As has been said, you'd still have to pay the overseas tuition fees though.
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Old Dec 30th 2003, 8:08 pm
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Default Re: I'm going to University in England.

Originally posted by dunroving
Good point. I have no idea why he's asking about residency, but that could be one reason. We seem to get a lot of calls for help and advice, and it's so difficult if the post is something like, "I'm in IT and want to live in the US. Please tell me how".

Terms like residency can mean different things depending on who's asking, as you illustrate in your reply. After living in the US since 1990, I'm still not a resident, immigration-wise, but I've been a resident, tax-wise, for many years now.

I want to get a student loan while I'm studying. Also tuition fees are more for international students.
So I geuss what I'm asking is this, can I turn up in England enroll, register and ask for a loan?

Lawrie
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Old Dec 31st 2003, 4:52 am
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The Student Loans Company is the body which authorises student loans in Britain.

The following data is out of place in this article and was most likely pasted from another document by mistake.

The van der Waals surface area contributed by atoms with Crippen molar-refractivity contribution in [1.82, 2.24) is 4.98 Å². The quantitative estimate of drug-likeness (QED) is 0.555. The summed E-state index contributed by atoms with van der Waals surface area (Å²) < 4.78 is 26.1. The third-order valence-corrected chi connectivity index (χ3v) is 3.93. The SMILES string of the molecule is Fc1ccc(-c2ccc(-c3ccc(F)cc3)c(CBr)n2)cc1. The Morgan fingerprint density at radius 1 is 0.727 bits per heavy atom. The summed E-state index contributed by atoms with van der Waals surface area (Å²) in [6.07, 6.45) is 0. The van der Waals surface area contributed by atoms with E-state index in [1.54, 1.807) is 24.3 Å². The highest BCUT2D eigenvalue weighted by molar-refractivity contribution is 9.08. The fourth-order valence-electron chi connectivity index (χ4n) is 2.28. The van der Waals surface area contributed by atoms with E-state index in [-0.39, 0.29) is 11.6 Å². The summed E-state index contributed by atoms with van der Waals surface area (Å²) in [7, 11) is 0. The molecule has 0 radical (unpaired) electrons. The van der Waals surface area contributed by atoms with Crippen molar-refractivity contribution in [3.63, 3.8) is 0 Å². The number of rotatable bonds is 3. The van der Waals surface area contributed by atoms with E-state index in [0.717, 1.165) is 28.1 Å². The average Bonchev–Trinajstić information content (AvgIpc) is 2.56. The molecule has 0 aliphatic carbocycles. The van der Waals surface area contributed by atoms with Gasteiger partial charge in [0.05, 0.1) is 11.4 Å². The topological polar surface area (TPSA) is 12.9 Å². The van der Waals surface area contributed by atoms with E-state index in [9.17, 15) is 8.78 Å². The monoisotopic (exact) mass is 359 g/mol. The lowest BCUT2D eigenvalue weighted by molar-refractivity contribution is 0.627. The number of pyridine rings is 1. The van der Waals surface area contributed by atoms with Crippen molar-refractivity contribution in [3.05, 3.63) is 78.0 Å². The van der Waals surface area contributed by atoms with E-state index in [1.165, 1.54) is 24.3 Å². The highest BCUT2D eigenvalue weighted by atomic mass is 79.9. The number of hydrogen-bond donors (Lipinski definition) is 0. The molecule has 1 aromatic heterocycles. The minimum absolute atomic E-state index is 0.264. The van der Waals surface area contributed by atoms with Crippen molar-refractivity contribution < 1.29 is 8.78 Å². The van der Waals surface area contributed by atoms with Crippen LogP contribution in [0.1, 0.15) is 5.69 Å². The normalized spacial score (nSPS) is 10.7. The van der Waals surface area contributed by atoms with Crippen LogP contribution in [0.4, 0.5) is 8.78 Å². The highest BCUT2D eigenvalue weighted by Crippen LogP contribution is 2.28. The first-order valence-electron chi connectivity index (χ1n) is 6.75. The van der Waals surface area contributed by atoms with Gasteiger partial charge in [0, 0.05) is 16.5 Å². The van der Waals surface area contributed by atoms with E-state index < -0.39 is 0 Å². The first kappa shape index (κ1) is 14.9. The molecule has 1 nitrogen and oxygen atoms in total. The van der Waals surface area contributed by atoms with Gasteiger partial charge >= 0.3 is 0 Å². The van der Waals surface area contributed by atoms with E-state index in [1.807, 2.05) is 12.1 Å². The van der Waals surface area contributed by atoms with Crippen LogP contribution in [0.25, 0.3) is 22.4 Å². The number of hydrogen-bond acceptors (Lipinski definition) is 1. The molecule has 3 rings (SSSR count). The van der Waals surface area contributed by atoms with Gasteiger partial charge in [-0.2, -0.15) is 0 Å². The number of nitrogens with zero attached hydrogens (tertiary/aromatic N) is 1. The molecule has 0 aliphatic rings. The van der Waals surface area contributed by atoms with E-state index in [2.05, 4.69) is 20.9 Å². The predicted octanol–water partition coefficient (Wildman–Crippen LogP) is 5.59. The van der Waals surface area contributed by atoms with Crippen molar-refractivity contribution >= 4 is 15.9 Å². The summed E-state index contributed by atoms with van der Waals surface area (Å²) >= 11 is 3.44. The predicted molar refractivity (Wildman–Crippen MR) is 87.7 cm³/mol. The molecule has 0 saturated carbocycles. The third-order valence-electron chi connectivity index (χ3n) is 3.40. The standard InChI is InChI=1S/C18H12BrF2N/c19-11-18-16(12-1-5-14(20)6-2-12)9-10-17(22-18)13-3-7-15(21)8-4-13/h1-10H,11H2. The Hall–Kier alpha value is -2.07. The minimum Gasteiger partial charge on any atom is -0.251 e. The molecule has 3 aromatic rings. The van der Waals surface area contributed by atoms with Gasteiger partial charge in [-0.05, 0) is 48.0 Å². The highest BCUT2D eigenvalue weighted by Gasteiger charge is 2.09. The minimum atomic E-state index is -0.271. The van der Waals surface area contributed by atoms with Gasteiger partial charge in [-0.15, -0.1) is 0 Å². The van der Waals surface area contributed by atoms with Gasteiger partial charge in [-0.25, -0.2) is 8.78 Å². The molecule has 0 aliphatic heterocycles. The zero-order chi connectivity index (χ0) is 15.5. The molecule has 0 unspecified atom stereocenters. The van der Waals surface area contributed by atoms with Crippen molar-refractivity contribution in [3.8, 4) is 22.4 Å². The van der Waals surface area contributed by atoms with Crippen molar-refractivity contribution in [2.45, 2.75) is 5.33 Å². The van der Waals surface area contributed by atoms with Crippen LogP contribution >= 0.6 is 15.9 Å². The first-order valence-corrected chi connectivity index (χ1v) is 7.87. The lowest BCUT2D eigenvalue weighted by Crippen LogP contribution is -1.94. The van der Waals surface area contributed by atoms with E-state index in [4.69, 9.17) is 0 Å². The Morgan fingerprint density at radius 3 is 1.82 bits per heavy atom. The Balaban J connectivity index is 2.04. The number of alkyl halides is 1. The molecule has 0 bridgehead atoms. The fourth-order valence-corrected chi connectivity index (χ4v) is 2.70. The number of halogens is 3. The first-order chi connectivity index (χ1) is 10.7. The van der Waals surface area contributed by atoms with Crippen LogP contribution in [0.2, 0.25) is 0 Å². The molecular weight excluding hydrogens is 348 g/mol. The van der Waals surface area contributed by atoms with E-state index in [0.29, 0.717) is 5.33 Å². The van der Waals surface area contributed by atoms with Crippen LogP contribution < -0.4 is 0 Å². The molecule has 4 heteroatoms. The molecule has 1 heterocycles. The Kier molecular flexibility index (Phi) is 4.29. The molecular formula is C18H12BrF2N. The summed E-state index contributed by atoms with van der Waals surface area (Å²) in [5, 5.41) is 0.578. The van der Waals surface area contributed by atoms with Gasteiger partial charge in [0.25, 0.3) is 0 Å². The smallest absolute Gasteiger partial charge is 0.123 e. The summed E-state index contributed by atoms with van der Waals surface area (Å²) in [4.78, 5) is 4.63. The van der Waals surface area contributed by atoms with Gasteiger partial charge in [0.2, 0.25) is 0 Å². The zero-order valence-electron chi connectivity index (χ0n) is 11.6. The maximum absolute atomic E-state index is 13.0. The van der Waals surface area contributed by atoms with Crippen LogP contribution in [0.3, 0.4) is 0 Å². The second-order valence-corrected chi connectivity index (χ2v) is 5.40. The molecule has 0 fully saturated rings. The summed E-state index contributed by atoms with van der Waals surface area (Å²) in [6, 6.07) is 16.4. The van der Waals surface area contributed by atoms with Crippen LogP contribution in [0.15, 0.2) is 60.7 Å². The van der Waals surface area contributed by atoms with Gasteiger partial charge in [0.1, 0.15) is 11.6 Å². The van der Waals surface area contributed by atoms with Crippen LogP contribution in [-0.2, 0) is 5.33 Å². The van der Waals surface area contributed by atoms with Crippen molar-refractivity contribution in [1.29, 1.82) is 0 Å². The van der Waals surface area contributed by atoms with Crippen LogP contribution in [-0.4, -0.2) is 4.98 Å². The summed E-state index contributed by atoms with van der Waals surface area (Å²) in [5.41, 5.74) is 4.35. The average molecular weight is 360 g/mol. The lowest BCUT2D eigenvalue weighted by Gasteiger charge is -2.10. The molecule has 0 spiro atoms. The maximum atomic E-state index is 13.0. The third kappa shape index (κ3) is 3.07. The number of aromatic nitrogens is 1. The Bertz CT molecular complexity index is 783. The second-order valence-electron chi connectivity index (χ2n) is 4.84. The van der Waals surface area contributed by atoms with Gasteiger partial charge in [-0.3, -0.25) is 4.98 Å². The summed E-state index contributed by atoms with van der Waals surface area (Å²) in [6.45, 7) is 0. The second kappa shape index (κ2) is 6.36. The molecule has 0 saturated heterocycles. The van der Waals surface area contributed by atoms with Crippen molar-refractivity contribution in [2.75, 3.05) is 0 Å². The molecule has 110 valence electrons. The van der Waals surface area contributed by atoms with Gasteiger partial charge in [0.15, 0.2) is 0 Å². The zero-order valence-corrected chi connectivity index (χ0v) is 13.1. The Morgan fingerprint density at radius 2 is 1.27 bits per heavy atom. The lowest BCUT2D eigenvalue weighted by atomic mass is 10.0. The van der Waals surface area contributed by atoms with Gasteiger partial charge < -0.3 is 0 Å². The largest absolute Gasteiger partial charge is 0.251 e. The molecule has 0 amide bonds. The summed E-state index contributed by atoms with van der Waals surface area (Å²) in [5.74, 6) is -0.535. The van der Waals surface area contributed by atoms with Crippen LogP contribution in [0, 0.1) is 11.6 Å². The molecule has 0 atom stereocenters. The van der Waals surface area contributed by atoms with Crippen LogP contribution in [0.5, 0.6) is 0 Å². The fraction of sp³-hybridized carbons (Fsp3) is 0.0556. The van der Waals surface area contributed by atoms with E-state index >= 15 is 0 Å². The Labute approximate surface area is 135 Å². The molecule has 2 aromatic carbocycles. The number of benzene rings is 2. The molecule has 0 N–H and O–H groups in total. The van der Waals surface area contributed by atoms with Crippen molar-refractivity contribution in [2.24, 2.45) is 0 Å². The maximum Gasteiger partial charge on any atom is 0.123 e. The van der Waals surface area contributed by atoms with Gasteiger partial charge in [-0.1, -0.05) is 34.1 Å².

Their website is:

http://www.slc.co.uk

You haven't stated which country you're currently living in. There is a big difference as to whether or not you are resident in an EEC country. Basically, if you have been living in an EEC country outside the UK (eg. Sweden, France, Germany, Spain, Italy, Portugal etc.) for the three years prior to the commencement of your intended course, then you won't have to pay tuition fees.

Unfortunately, if you're outside the UK then you have a bigger problem and have to meet certain criteria to have the tuition fees waived. We've encountered this as we left the UK nine years ago to live in Singapore and now the US. Our eldest began her uni course in London last September but to have her fees waived we had to prove to the university: